A ridge of jagged ice runs down the back of this glistening, desert-dwelling lizard.
Shasalqu CR 3
N Small magical beast
Init +6; Senses darkvision 60 ft., low-light vision; Perception +6
Aura trapping cold (10 ft., DC 14)
AC 15, touch 13, flat-footed 13 (+2 Dex, +2 natural, +1 size)
hp 30 (4d10+8)
Fort +6, Ref +6, Will +2
Defensive Abilities heat absorption, Immune fire; Resist cold 10
Speed 30 ft.
Melee tail slap +8 (1d8+4 plus 1d6 cold)
Str 17, Dex 15, Con 14, Int 2, Wis 13, Cha 12
Base Atk +4; CMB +6; CMD 18 (22 vs. trip)
Skills Climb +7, Perception +6, Stealth +10
SQ frigid flesh
Environment warm deserts
Organization solitary, pair, or cluster (3-6)
Frigid Flesh (Ex) A creature that hits a shasalqu with a natural attack or an unarmed strike takes 1d6 points of cold damage.
Heat Absorption (Ex) Shasalqus are immune to fire damage. Instead, the shasalqu gains 1 temporary hit point for every 3 points of fire damage it would have taken, which disappear after 1 hour.
Trapping Cold (Su) A shasalqu exudes a heat-sapping aura. Any creature that begins its turn within 10 feet of a shasalqu takes 1d6 points of cold damage and becomes entangled. A successful save negates both effects. An affected creature is entangled for as long as remains within the aura's area plus 1 additional round. Creatures whose cold immunity or resistance prevents all cold damage are not entangled. When a shasalqu dies, this aura persists around its corpse for 1 hour. The save DC is Constitution-based.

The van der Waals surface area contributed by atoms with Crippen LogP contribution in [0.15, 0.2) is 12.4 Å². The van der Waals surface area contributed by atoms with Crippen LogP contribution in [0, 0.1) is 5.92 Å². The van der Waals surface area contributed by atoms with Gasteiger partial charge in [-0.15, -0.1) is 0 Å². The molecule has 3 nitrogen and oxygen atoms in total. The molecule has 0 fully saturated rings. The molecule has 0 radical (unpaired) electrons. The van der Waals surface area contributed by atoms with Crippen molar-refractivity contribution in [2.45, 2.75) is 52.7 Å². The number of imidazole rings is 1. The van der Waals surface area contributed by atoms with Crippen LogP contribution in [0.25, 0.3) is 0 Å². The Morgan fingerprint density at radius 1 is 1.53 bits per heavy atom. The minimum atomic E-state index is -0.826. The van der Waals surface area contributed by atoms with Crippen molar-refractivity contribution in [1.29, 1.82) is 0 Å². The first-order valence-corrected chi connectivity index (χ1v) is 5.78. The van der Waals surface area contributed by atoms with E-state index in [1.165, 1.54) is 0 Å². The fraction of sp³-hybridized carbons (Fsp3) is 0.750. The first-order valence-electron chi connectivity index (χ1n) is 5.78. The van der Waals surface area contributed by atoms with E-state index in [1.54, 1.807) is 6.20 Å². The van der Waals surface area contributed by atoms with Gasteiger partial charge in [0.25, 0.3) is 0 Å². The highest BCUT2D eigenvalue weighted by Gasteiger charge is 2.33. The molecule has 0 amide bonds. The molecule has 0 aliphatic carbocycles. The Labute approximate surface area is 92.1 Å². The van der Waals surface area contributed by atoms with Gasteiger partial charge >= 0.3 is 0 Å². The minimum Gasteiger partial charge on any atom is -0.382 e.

While some reptiles bask in the sun's warm embrace to raise their body temperatures, a shasalqu is ravenous in its search of warmth. Even in equatorial deserts, it never seems to have enough heat. Instead of just relying on the sun, a shasalqu gathers energy by sapping the heat from the air around it. It then uses the intense cold generated from this heat absorption to trap its prey. A shasalqu is 3 feet tall at the shoulder and weighs about 40 pounds.
Most desert scholars believe the strange biology that fuels a shasalqu's heat absorption is the same as that of brown mold, and some even claim that the creatures carry brown mold spores in their bodies. This could account for shasalqus' ability to sap heat from their surroundings even after they die. Because of their sandy environs and the drops of water that melt off their icy ridges, shasalqus' bodies are often caked in a layer of gritty mud. Motionless shasalqus are often mistaken for rocks or small muddy clumps from a distance—a mistake desert travelers quickly come to regret.
Shasalqus who settle near oases make their lairs far enough away to escape immediate notice, allowing them to sneak up on drinking or bathing creatures and then retreat to their lairs with little risk. Shasalqus that find a trade route within their territory also digs lairs far enough away to prey on travelers without betraying their presence.
Regardless of their locations, shasalqu lairs are often extremely damp since the desert's heat melts the accumulated ice that crusts on the creatures' hides. This makes shasalqu lairs breeding grounds for a variety of mosses and plants, especially those that can withstand colder temperatures. These tiny oases rapidly become too mossy and cool for shasalqus, forcing them to leave in search of new dens. Shasalqus frequently keep multiple dens within their territory and rotate between them.